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Definition of The Biological Sexes

by darkchild
Tags: biological sex, definition, sex
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darkchild
#1
May15-10, 12:34 AM
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What are the formal biological definitions of male and female? Are they different for humans than for other animals? Does the medical field use different definitions than the biological community?
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Moonbear
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May19-10, 07:34 PM
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The biological definition of the two sexes is that males are the organisms that produce the mobile gametes, while females produce the non-mobile gametes. The same definition can then be applied to any organism with two distinct gametes, not just animals. Even in plants, the male plant (or male part of the plant) produces the pollen that is mobile (sometimes because of a carrier) that gets transferred to the female plant (or female part of the plant).

The medical field defines the two sexes the same way, but then also uses the terms male and female to refer to gender, which is not the same as sex. Gender is more of a psychosocial construct. So, for example, someone who is biologically of the male sex may have an operation, take hormones, or wear clothing to take on the outward physical characteristics of a female, and may wish to be referred to as female gendered.
darkchild
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May19-10, 08:03 PM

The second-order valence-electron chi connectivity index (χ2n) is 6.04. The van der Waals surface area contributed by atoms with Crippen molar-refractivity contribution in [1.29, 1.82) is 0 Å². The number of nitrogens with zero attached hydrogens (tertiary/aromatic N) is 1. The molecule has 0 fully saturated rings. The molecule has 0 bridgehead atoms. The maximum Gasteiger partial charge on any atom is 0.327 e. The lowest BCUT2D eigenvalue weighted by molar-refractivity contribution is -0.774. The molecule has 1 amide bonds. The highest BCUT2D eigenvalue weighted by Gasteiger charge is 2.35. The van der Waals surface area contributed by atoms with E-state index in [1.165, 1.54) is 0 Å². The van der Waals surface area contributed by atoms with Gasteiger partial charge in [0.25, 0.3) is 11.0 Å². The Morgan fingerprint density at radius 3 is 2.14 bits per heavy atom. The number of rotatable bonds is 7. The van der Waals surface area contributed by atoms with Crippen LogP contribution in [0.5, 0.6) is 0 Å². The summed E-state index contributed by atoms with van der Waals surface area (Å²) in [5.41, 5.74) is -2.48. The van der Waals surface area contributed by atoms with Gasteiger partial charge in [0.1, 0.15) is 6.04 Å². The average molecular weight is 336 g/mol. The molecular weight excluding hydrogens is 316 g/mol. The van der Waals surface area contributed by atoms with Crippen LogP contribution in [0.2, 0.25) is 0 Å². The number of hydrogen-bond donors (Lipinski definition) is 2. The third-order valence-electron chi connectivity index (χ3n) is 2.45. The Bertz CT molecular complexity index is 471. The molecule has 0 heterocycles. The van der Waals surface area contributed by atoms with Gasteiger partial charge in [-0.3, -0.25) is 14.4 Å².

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Quote Quote by Moonbear View Post
The biological definition of the two sexes is that males are the organisms that produce the mobile gametes, while females produce the non-mobile gametes.
That's what I thought, thanks...although I thought gender was a concept only employed in sociology, psychology, anthropology, etc.

Moonbear
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May19-10, 08:50 PM
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Definition of The Biological Sexes

Quote Quote by darkchild View Post
That's what I thought, thanks...although I thought gender was a concept only employed in sociology, psychology, anthropology, etc.
The "etc." is the important part. Medicine does involve a good deal of sociology and psychology.
leroyjenkens
#5
May20-10, 09:55 AM
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The biological definition of the two sexes is that males are the organisms that produce the mobile gametes, while females produce the non-mobile gametes.
So there's no females of any species whose eggs find the sperm? If they did, would they be considered males, even though they produced eggs?
zomgwtf
#6
May20-10, 10:15 AM
P: 500
Quote Quote by leroyjenkens View Post
So there's no females of any species whose eggs find the sperm? If they did, would they be considered males, even though they produced eggs?
Can you think of any? They don't not exist... AFAIK. Female gametes are non-motile and they contain mostly nutrients responsible for the development of the organism once the ovas been fertilized by a male gamete. However the act of fertilization happens in numerous ways this basic rule is always the same. (Ie. in fish they deposit the ova and they will be fertilized outside of the body)
Moonbear
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May24-10, 09:43 PM
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Quote Quote by leroyjenkens View Post
So there's no females of any species whose eggs find the sperm? If they did, would they be considered males, even though they produced eggs?
If they were the mobile gamete, they wouldn't be called an egg, they'd be called the sperm. Sperm are the mobile gamete with the flagella that help them swim over to the egg.


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